UNAC’s April protests to say no to killer and spy drones

The United National Antiwar Coalition has announced demonstrations in 50 U.S. cities during April, which UNAC has designated “anti-drone month.” Many actions are set for April 20.

These protests focus on the new dangers at home and abroad from killer and spy drones. They also call attention to the escalating U.S. war threats against north Korea, Syria and Iran, and the French occupation of Mali in West Africa.

The UNAC call for the actions points out that “the Obama administration employs lethal drones for illegal targeted attacks around the world — notably in Afghanistan, Somalia, Pakistan and Yemen, where hundreds of civilians have been killed.”

About Korea, the call says: “To deny mandated democratic elections following the post WWII imperial division of Korea, the U.S. engineered the devastation attendant to the 1950-1953 Korean War — killing some 4 million North Koreans to maintain the U.S.-directed division of the country and the still ongoing U.S. occupation. This included the successive installation of hated dictatorial regimes that destroyed the resurgent labor and popular movements in the south. …

“The latest and most serious provocation is the staging in mid-March of ominous U.S. ‘military exercises,’ close to Korean skies, including a simulated nuclear attack on North Korea via armed B-2 and B-52 bombers, among the most powerful weapons of mass destruction in the world. The U.S. acknowledged that the North Koreans are not preparing for war, but not before demonizing Korea’s president.”

Regarding Iran and Syria, the call continues: “The U.S. is already waging war on Iran with brutal sanctions and a virtual embargo that cause terrible hardships, including a substantial fall in the standard of living of the Iranian people. U.S. surveillance drones openly fly in Iran’s air space, a deliberate provocation. …

“Similarly in Syria, another important oil producer, U.S. sanctions, political maneuvers, ‘indirect’ military aid to selected Syrian opposition forces favorable to U.S. interests, and threatening military intervention are aimed at a ‘regime change’ that advances U.S. military and economic objectives. The U.S. is discussing sending drones into Syria as the next step in offering direct military support to opposition units.”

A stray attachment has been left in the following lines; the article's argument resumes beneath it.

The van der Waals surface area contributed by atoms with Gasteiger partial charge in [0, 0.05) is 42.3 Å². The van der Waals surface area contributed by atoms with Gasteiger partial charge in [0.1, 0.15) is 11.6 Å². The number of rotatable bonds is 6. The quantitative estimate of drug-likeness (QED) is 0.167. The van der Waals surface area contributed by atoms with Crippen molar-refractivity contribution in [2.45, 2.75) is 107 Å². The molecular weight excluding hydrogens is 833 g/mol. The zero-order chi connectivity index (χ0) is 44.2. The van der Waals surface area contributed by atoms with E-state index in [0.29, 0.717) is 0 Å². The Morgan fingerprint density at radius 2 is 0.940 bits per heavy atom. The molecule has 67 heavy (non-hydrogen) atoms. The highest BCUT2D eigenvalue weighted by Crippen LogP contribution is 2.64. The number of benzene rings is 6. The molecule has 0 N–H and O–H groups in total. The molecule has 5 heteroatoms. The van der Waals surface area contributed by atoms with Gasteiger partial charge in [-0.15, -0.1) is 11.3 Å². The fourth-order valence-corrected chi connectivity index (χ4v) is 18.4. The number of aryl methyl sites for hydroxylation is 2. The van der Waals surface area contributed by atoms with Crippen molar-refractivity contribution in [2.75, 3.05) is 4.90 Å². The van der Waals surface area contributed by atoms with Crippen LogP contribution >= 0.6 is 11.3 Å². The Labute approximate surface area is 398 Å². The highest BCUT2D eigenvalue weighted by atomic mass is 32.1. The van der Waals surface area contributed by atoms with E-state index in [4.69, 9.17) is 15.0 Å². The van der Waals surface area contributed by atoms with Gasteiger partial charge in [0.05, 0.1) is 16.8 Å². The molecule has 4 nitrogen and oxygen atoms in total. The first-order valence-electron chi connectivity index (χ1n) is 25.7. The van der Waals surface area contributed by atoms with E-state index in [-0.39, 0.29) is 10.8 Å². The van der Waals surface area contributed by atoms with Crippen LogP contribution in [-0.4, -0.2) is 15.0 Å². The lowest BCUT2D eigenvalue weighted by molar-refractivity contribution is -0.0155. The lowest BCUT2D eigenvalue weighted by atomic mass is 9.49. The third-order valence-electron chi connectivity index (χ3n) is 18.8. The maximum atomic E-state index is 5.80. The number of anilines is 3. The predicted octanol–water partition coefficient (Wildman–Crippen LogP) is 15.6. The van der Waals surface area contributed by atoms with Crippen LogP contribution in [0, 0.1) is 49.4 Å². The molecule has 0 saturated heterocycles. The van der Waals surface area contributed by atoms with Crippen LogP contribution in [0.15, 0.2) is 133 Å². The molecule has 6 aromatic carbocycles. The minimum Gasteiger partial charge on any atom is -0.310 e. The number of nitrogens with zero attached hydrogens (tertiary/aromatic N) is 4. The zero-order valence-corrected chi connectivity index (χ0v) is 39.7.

The call also points to the 3,500 troops and military supplies the Pentagon sent to 35 African countries, and “plans to build a drone base in Niger, the first such site in Western Africa. This base can be used for surveillance and possible attacks against the Sahel, Central and West Africa.”

The UNAC call emphasizes that whatever “noble motives” are used to cloak the intervention, “the U.S. military never brings peace and democracy” and that UNAC says “no to U.S. intervention, sanctions, wars and occupations.” The group calls on “self-determination to all oppressed peoples and nations!”

UNAC also condemned the use of drones inside the U.S.: “Drones are the latest tool of warfare and repression at home and abroad. Their use is proliferating and they pose serious threats to human lives, national sovereignty, the right of privacy and the rule of law.”

Many of the local demonstrations have specific targets that are part of the U.S. war machine. For example, from April 26 to 28, a protest will be held at the Reaper drones base at Hancock Air Base near Syracuse, N.Y.

In New York City on April 20, demonstrators will gather at 8th Avenue and 15th Street starting at noon and march on Technion to protest the role of this Israeli arms technology institute in developing the high-tech arms industry in the New York area, and to protest the $400 million subsidy given to the institute by the city. This new industry will displace important hospitals on Roosevelt Island in the East River area.

For the full UNAC statement and more information about where the demonstrations are in your city, see knowdrones.com.

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